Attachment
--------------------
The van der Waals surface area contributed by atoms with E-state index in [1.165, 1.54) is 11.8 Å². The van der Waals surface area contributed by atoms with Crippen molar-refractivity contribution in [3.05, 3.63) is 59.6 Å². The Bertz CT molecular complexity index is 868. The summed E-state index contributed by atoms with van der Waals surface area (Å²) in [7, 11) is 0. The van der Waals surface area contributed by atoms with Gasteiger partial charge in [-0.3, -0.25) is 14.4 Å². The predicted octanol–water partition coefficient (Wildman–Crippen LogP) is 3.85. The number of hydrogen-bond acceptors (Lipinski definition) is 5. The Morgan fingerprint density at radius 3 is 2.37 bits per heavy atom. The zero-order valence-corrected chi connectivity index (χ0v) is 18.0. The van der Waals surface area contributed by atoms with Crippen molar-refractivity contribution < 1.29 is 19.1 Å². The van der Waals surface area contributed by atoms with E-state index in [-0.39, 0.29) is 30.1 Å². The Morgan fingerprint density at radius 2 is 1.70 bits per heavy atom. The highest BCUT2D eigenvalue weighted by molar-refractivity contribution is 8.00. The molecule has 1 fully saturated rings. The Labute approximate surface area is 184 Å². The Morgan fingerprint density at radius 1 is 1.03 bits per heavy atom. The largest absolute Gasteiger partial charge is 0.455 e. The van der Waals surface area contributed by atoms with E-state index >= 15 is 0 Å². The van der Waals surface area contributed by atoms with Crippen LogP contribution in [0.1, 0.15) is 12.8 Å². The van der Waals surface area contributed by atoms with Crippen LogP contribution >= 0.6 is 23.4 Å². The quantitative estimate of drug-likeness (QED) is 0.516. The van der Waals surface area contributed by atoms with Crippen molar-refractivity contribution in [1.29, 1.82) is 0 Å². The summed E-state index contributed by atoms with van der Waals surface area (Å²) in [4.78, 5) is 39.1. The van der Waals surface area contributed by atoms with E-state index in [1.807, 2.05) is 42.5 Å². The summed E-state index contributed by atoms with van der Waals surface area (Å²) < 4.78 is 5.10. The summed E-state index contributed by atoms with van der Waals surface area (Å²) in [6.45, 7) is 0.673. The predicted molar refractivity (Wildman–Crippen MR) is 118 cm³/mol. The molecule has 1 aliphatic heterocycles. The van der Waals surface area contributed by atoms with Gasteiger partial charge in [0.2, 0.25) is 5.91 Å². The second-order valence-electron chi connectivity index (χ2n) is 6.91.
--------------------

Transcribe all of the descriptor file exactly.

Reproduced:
The van der Waals surface area contributed by atoms with E-state index in [1.165, 1.54) is 11.8 Å². The van der Waals surface area contributed by atoms with Crippen molar-refractivity contribution in [3.05, 3.63) is 59.6 Å². The Bertz CT molecular complexity index is 868. The summed E-state index contributed by atoms with van der Waals surface area (Å²) in [7, 11) is 0. The van der Waals surface area contributed by atoms with Gasteiger partial charge in [-0.3, -0.25) is 14.4 Å². The predicted octanol–water partition coefficient (Wildman–Crippen LogP) is 3.85. The number of hydrogen-bond acceptors (Lipinski definition) is 5. The Morgan fingerprint density at radius 3 is 2.37 bits per heavy atom. The zero-order valence-corrected chi connectivity index (χ0v) is 18.0. The van der Waals surface area contributed by atoms with Crippen molar-refractivity contribution < 1.29 is 19.1 Å². The van der Waals surface area contributed by atoms with E-state index in [-0.39, 0.29) is 30.1 Å². The Morgan fingerprint density at radius 2 is 1.70 bits per heavy atom. The highest BCUT2D eigenvalue weighted by molar-refractivity contribution is 8.00. The molecule has 1 fully saturated rings. The Labute approximate surface area is 184 Å². The Morgan fingerprint density at radius 1 is 1.03 bits per heavy atom. The largest absolute Gasteiger partial charge is 0.455 e. The van der Waals surface area contributed by atoms with E-state index >= 15 is 0 Å². The van der Waals surface area contributed by atoms with Crippen LogP contribution in [0.1, 0.15) is 12.8 Å². The van der Waals surface area contributed by atoms with Crippen LogP contribution >= 0.6 is 23.4 Å². The quantitative estimate of drug-likeness (QED) is 0.516. The van der Waals surface area contributed by atoms with Crippen molar-refractivity contribution in [1.29, 1.82) is 0 Å². The summed E-state index contributed by atoms with van der Waals surface area (Å²) in [4.78, 5) is 39.1. The van der Waals surface area contributed by atoms with E-state index in [1.807, 2.05) is 42.5 Å². The summed E-state index contributed by atoms with van der Waals surface area (Å²) < 4.78 is 5.10. The summed E-state index contributed by atoms with van der Waals surface area (Å²) in [6.45, 7) is 0.673. The predicted molar refractivity (Wildman–Crippen MR) is 118 cm³/mol. The molecule has 1 aliphatic heterocycles. The van der Waals surface area contributed by atoms with Gasteiger partial charge in [0.2, 0.25) is 5.91 Å². The second-order valence-electron chi connectivity index (χ2n) is 6.91.